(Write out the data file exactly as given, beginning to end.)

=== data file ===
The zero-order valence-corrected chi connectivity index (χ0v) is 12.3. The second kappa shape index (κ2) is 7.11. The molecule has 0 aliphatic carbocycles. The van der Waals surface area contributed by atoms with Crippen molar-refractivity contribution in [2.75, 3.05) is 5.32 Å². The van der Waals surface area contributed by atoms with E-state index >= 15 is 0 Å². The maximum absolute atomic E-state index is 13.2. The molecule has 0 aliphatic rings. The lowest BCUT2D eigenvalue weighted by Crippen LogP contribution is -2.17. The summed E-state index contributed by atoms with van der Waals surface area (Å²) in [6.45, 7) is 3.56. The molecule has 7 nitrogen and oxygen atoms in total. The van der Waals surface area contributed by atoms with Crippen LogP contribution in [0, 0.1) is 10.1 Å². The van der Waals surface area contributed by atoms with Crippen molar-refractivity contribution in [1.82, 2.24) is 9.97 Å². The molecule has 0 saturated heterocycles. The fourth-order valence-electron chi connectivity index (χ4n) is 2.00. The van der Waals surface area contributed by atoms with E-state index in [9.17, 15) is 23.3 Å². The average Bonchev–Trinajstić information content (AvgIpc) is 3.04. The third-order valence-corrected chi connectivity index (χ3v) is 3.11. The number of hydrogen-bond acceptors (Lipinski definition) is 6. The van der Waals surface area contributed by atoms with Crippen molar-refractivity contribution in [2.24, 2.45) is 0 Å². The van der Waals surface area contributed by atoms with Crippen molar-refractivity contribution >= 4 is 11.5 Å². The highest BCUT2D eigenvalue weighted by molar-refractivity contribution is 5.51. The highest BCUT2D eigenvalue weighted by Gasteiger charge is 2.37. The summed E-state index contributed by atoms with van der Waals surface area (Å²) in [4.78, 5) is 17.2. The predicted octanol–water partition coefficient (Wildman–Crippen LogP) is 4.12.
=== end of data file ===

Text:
The zero-order valence-corrected chi connectivity index (χ0v) is 12.3. The second kappa shape index (κ2) is 7.11. The molecule has 0 aliphatic carbocycles. The van der Waals surface area contributed by atoms with Crippen molar-refractivity contribution in [2.75, 3.05) is 5.32 Å². The van der Waals surface area contributed by atoms with E-state index >= 15 is 0 Å². The maximum absolute atomic E-state index is 13.2. The molecule has 0 aliphatic rings. The lowest BCUT2D eigenvalue weighted by Crippen LogP contribution is -2.17. The summed E-state index contributed by atoms with van der Waals surface area (Å²) in [6.45, 7) is 3.56. The molecule has 7 nitrogen and oxygen atoms in total. The van der Waals surface area contributed by atoms with Crippen LogP contribution in [0, 0.1) is 10.1 Å². The van der Waals surface area contributed by atoms with Crippen molar-refractivity contribution in [1.82, 2.24) is 9.97 Å². The molecule has 0 saturated heterocycles. The fourth-order valence-electron chi connectivity index (χ4n) is 2.00. The van der Waals surface area contributed by atoms with E-state index in [9.17, 15) is 23.3 Å². The average Bonchev–Trinajstić information content (AvgIpc) is 3.04. The third-order valence-corrected chi connectivity index (χ3v) is 3.11. The number of hydrogen-bond acceptors (Lipinski definition) is 6. The van der Waals surface area contributed by atoms with Crippen molar-refractivity contribution in [2.24, 2.45) is 0 Å². The van der Waals surface area contributed by atoms with Crippen molar-refractivity contribution >= 4 is 11.5 Å². The highest BCUT2D eigenvalue weighted by molar-refractivity contribution is 5.51. The highest BCUT2D eigenvalue weighted by Gasteiger charge is 2.37. The summed E-state index contributed by atoms with van der Waals surface area (Å²) in [4.78, 5) is 17.2. The predicted octanol–water partition coefficient (Wildman–Crippen LogP) is 4.12.